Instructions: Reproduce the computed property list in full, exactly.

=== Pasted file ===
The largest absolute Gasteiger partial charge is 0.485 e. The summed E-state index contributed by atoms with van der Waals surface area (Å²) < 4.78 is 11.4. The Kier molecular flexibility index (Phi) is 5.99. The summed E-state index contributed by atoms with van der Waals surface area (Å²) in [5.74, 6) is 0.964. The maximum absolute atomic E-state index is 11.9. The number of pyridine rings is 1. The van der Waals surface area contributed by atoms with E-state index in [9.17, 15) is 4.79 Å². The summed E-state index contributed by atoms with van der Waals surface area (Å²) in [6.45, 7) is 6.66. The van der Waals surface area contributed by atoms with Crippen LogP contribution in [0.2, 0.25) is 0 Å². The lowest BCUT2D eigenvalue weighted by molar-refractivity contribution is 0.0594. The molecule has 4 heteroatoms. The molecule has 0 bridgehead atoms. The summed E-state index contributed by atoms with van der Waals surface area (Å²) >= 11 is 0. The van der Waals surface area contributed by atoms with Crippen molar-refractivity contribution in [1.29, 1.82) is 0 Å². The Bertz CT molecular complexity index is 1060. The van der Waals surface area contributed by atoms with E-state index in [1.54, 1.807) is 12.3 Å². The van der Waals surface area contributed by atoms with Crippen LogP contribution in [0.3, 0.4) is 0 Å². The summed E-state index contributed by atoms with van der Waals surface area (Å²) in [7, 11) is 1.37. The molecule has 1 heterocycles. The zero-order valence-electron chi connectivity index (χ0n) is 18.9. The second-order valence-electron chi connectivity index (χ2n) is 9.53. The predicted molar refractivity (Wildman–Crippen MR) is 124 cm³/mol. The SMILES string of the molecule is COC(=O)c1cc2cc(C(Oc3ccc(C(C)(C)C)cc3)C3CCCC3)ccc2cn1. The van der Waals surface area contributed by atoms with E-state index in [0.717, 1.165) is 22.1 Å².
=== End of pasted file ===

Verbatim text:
The largest absolute Gasteiger partial charge is 0.485 e. The summed E-state index contributed by atoms with van der Waals surface area (Å²) < 4.78 is 11.4. The Kier molecular flexibility index (Phi) is 5.99. The summed E-state index contributed by atoms with van der Waals surface area (Å²) in [5.74, 6) is 0.964. The maximum absolute atomic E-state index is 11.9. The number of pyridine rings is 1. The van der Waals surface area contributed by atoms with E-state index in [9.17, 15) is 4.79 Å². The summed E-state index contributed by atoms with van der Waals surface area (Å²) in [6.45, 7) is 6.66. The van der Waals surface area contributed by atoms with Crippen LogP contribution in [0.2, 0.25) is 0 Å². The lowest BCUT2D eigenvalue weighted by molar-refractivity contribution is 0.0594. The molecule has 4 heteroatoms. The molecule has 0 bridgehead atoms. The summed E-state index contributed by atoms with van der Waals surface area (Å²) >= 11 is 0. The van der Waals surface area contributed by atoms with Crippen molar-refractivity contribution in [1.29, 1.82) is 0 Å². The Bertz CT molecular complexity index is 1060. The van der Waals surface area contributed by atoms with E-state index in [1.54, 1.807) is 12.3 Å². The van der Waals surface area contributed by atoms with Crippen LogP contribution in [0.3, 0.4) is 0 Å². The summed E-state index contributed by atoms with van der Waals surface area (Å²) in [7, 11) is 1.37. The molecule has 1 heterocycles. The zero-order valence-electron chi connectivity index (χ0n) is 18.9. The second-order valence-electron chi connectivity index (χ2n) is 9.53. The predicted molar refractivity (Wildman–Crippen MR) is 124 cm³/mol. The SMILES string of the molecule is COC(=O)c1cc2cc(C(Oc3ccc(C(C)(C)C)cc3)C3CCCC3)ccc2cn1. The van der Waals surface area contributed by atoms with E-state index in [0.717, 1.165) is 22.1 Å².